Post-Impressionism definition

(1880-1920) Post Impressionism refers to an extension of Impressionism that embraced not limiting itself to just the style characterized by Impressionism.  Roger Fry coined the term for artists that included among others Georges Seurat, Paul Gauguin, Vincent van Gogh, Henri de Toulouse-Lautrec, and Paul Cézanne.  With the exception of Van Gogh, they were French artists who had participated in Impressionism but gradually had moved into their own unique style of creating artwork.  Each expressed theirselves differently, but they all stayed true to using the pure, bright colors and short brushstrokes of Impressionism.  Post-Impressionism played a significant role in much of the artwork created in the early 1900s and beyond.  Most Post-Impressionists would exhibit at the same time, however each tended to paint by himself.  It was Van Gogh and Gauguin that sought to fill their artwork with their own spiritual and individual creativity.  Gauguin eventually rejected naturalism in favor of what he saw as a more truer aesthetic in art which involved a thick outline and flat color in his paintings.  He painted Tahitians using harmonious, often unusual, color combinations.  Van Gogh is credited with sincerely using his art to convey his passionate emotions.  He started out using the short brushstrokes of the Impressionists, but eventually turned to wavy, alive lines of color that were distorted.  His paintings were filled with brilliant color and heavy paint.  Not long after Post-Impressionism, Fauvism and Cubism came into play which used Post-Impressionistic ideas of creating intense emotions through the use of color and manipulation of line.  Other key Post-Impressionist painters include Auguste Rodin and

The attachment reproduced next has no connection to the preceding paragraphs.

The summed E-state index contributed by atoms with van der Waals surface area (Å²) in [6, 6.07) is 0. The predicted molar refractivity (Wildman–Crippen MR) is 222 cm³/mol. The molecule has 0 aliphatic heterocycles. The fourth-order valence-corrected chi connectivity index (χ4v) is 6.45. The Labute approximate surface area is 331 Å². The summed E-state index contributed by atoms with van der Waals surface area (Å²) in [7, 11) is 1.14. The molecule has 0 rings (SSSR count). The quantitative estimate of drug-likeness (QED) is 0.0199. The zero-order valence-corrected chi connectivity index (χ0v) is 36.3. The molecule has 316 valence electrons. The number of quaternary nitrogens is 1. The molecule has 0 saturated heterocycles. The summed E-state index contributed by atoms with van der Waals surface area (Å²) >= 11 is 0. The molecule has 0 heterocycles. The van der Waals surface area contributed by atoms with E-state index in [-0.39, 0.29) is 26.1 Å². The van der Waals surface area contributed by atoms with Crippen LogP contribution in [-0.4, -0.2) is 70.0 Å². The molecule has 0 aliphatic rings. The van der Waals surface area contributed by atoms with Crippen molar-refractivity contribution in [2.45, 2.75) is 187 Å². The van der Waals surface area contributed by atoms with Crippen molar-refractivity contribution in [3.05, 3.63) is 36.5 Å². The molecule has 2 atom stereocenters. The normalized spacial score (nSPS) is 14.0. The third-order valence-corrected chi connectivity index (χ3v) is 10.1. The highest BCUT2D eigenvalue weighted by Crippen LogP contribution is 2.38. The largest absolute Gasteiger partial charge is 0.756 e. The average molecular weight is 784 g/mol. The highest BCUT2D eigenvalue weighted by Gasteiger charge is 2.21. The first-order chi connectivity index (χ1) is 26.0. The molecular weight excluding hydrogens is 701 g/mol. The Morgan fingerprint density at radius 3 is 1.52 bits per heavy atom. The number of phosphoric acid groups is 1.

Amedeo Modigliani.

Example of one of Gauguin's paintings of the Tahitians. He moved to Tahiti and lived with the natives there.

Example of one of Vincent Van Gogh's famous sunflowers. His paintings are often filled with vibrant color and rich texture.